Research – Illnesses Linked to Harmful Algal Blooms

Graphic showing 2020 data about illnesses in people caused by harmful algal blooms


  • Thirteen states reported 227 harmful algal blooms (HABs) that resulted in a total of 95 human illnesses and at least 1,170 animal illnesses.
  • The first human death reported in OHHABS was associated with paralytic shellfish poisoning.
  • A HAB event in September killed at least 1,000 fish (carp).
  • 22 human illnesses (23%) were associated with national parks, with 21 illnesses attributed to a single HAB event.


Harmful algal blooms (HABs) that result from the rapid growth of algae or cyanobacteria (sometimes referred to as blue-green algae) in natural waterbodies can harm people, animals, or the environment. HAB events of public health concern are primarily caused by microalgae called diatoms and dinoflagellates, cyanobacteria, and the toxins they can produce. HAB events, which can be intensified by factors such as nutrient pollution and warmer water temperature, can have public health, environmental, and economic impacts.

HABs are a One Health issue—they affect the health of people, animals, and our shared environment. One Health is a collaborative and multi-sectoral approach that involves engagement across disciplines including public health, animal health, and environmental health. Using a One Health approach, CDC collects data about HAB events and associated human or animal illnesses through the One Health Harmful Algal Bloom System (OHHABS) to inform public health prevention efforts.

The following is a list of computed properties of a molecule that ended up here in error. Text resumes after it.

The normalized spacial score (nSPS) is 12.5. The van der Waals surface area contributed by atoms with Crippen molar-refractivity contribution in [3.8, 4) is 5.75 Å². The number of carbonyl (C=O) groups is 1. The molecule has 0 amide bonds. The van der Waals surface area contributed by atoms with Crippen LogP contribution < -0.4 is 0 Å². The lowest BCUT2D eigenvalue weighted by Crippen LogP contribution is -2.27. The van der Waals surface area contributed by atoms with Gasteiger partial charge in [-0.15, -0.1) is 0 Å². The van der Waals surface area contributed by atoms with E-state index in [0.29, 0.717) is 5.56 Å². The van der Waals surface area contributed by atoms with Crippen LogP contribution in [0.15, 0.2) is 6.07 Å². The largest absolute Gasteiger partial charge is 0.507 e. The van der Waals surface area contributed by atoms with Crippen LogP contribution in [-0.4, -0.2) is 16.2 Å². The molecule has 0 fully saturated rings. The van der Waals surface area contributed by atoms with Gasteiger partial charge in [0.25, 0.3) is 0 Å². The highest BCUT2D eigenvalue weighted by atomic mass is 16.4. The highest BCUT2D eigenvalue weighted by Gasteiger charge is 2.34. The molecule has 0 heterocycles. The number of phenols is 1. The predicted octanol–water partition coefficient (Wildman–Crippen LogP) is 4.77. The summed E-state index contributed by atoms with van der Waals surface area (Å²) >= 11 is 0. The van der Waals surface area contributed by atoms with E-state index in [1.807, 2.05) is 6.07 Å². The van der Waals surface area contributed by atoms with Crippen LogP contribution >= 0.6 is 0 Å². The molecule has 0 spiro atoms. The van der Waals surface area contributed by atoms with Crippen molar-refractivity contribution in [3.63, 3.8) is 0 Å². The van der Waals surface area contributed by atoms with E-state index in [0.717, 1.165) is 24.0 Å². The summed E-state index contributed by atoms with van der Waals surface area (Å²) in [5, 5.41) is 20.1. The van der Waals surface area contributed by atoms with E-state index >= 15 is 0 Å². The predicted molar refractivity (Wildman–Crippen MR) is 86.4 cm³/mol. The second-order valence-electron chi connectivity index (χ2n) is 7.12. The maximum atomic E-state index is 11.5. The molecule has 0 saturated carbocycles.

Within the context of OHHABS, the term HAB event describes the identification of a bloom or the detection of HAB toxins in water or food (i.e., absent a visual bloom). Human illnesses are reported individually. Animal illnesses are reported as single cases of illness or in groups, such as flocks of birds. The reporting system can link HAB event data with human or animal illness data. OHHABS uses standard definitions [PDF – 3 pages] to classify HAB events as suspected or confirmed and human or animal illness as suspected, probable, or confirmed.

OHHABS is available for voluntary reporting by public health agencies and their designated environmental health or animal health partners in the United States, District of Columbia, Federated States of Micronesia, Guam, Marshall Islands, Northern Mariana Islands, Palau, Puerto Rico, and U.S. Virgin Islands. Public health agencies use standard forms to report HAB events, human cases of illness, and animal cases of illness to OHHABS. Public health agencies do not need to submit all three types of forms to participate.

Data collected for HAB events include general information (e.g., observation date), geographic information, water body characteristics (e.g., salinity), observational characteristics (e.g., water color, scum), and laboratory testing. Data collected for cases of illness include general demographic characteristics, exposure information, signs and symptoms, medical care, and health outcomes. OHHABS is a dynamic electronic reporting system; data within individual reports are subject to change over time. Data included in this report are from a specific point in time.

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